I’d only seen the headlines about that circus accident on Sunday, in which eight performers took a nasty spill, so I figured it was a tightrope act or something similar. But no — they were doing something called hair hanging:
“It’s a very unique, traditional circus act. And most circus schools that I’m aware of don’t teach it,” said Elsie Smith, the artistic director at the New England Center for Circus Arts.
Each acrobat’s hair is wrapped around a steel cable ring attached to rigging that hoists the performer upward. And therein lies the secret: The specific technique used to secure the hair to the rigging is closely guarded.
“We all keep it to ourselves how we tie our hair and how we do it,” said Christopher Williams, a 24-year-old hair hanger who counts some of the injured performers among his friends. “No one really knows the secret.”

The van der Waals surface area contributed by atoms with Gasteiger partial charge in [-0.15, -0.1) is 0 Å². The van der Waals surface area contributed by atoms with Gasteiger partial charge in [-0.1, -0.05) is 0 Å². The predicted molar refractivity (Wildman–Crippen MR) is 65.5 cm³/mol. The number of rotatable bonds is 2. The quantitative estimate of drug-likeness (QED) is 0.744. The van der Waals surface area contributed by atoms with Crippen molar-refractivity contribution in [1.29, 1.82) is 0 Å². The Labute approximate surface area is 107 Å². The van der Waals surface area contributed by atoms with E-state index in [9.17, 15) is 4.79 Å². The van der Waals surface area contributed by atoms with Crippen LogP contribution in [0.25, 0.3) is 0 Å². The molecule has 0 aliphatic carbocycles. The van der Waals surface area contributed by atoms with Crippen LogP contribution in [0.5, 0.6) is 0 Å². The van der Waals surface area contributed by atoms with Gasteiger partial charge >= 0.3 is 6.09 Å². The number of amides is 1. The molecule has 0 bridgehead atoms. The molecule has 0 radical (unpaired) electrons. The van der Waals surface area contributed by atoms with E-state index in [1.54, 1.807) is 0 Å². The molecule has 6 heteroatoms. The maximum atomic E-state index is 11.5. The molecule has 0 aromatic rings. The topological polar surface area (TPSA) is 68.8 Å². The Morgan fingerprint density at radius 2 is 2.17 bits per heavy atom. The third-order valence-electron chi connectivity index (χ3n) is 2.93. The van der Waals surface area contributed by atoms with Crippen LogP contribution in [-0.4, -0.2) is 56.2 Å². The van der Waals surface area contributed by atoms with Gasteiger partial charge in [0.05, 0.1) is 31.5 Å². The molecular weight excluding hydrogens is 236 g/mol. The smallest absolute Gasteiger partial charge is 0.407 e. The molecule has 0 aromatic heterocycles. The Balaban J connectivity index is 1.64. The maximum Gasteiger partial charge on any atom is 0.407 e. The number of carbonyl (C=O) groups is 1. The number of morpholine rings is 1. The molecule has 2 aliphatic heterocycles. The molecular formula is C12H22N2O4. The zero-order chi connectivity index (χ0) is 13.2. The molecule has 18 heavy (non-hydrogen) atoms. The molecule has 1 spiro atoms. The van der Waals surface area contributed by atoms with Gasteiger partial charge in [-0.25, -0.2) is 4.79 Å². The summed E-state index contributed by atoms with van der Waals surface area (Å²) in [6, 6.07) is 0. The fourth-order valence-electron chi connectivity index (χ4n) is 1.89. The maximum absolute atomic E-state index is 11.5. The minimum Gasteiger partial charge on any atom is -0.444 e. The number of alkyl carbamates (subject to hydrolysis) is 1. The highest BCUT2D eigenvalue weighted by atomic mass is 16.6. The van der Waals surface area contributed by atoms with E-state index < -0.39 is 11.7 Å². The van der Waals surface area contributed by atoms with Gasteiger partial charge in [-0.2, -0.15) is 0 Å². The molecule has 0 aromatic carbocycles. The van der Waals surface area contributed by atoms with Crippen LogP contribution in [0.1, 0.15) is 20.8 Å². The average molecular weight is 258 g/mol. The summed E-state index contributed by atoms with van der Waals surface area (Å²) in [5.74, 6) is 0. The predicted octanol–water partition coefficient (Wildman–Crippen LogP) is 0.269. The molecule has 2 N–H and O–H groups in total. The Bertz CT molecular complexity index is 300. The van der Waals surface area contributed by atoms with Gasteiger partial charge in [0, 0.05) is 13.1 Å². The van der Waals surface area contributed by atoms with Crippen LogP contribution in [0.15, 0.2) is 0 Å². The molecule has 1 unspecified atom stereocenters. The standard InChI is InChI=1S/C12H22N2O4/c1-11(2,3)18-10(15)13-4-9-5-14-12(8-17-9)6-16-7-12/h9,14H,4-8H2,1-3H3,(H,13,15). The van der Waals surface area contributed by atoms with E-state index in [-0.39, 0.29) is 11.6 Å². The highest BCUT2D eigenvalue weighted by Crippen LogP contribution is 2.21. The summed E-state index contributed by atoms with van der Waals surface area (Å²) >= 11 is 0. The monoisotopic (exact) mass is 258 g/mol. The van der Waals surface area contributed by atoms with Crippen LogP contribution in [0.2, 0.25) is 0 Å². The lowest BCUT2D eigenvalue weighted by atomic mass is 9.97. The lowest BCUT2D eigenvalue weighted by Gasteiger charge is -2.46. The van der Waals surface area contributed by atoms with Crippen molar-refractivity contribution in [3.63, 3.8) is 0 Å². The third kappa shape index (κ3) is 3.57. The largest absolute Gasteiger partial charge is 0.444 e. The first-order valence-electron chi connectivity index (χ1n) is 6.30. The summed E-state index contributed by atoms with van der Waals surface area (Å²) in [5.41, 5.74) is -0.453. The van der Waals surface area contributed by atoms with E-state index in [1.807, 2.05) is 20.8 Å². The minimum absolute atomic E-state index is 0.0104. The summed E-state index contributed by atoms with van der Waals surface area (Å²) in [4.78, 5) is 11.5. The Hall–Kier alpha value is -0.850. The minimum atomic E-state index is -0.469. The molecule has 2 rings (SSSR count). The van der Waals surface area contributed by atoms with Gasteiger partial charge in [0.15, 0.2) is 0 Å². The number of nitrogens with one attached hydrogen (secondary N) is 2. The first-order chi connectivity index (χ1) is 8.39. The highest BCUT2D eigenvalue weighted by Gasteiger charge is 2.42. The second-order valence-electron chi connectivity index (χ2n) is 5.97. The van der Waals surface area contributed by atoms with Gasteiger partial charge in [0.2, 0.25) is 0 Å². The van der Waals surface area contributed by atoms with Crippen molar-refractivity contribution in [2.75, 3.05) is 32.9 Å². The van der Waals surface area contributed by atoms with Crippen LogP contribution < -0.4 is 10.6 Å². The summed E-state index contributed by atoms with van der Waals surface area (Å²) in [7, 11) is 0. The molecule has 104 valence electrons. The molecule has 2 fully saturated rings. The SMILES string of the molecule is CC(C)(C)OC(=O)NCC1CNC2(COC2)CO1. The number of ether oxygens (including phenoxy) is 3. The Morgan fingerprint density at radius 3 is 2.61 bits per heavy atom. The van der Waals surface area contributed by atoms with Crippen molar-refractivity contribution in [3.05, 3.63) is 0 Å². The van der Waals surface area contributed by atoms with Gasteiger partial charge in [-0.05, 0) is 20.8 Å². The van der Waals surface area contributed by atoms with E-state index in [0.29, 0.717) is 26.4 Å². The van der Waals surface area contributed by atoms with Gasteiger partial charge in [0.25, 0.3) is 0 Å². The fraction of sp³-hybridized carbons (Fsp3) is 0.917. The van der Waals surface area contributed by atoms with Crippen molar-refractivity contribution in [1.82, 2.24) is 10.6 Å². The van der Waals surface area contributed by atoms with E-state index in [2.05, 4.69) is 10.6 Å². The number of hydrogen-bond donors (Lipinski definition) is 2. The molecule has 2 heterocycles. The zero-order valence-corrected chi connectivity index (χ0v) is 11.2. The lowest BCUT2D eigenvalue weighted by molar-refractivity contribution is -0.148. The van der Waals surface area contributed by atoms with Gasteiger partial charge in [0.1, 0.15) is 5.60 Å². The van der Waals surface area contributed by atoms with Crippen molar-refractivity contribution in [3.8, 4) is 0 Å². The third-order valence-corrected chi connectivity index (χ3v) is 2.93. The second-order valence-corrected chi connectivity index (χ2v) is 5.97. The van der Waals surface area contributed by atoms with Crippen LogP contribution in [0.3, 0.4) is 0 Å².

A third-generation hair-hanging circus performer who grew up on tour with his family, Williams has shiny brown hair that dangles down to his elbows. Like most hair hangers, he has a strict regimen that keeps his hair strong, including a regular treatment mixture of avocadoes, eggs, mayonnaise and vinegar.
The hair must be tied to the rig in such a way that the load of the person’s weight is evenly distributed across the scalp. Otherwise, performers can literally scalp themselves accidentally or fluid can pool in one section of the head.
It’s not even a morbid curiosity driving me to look for YouTube videos as soon as I’m done writing this. This sounds like a strangely beautiful performance art and I have got to see it.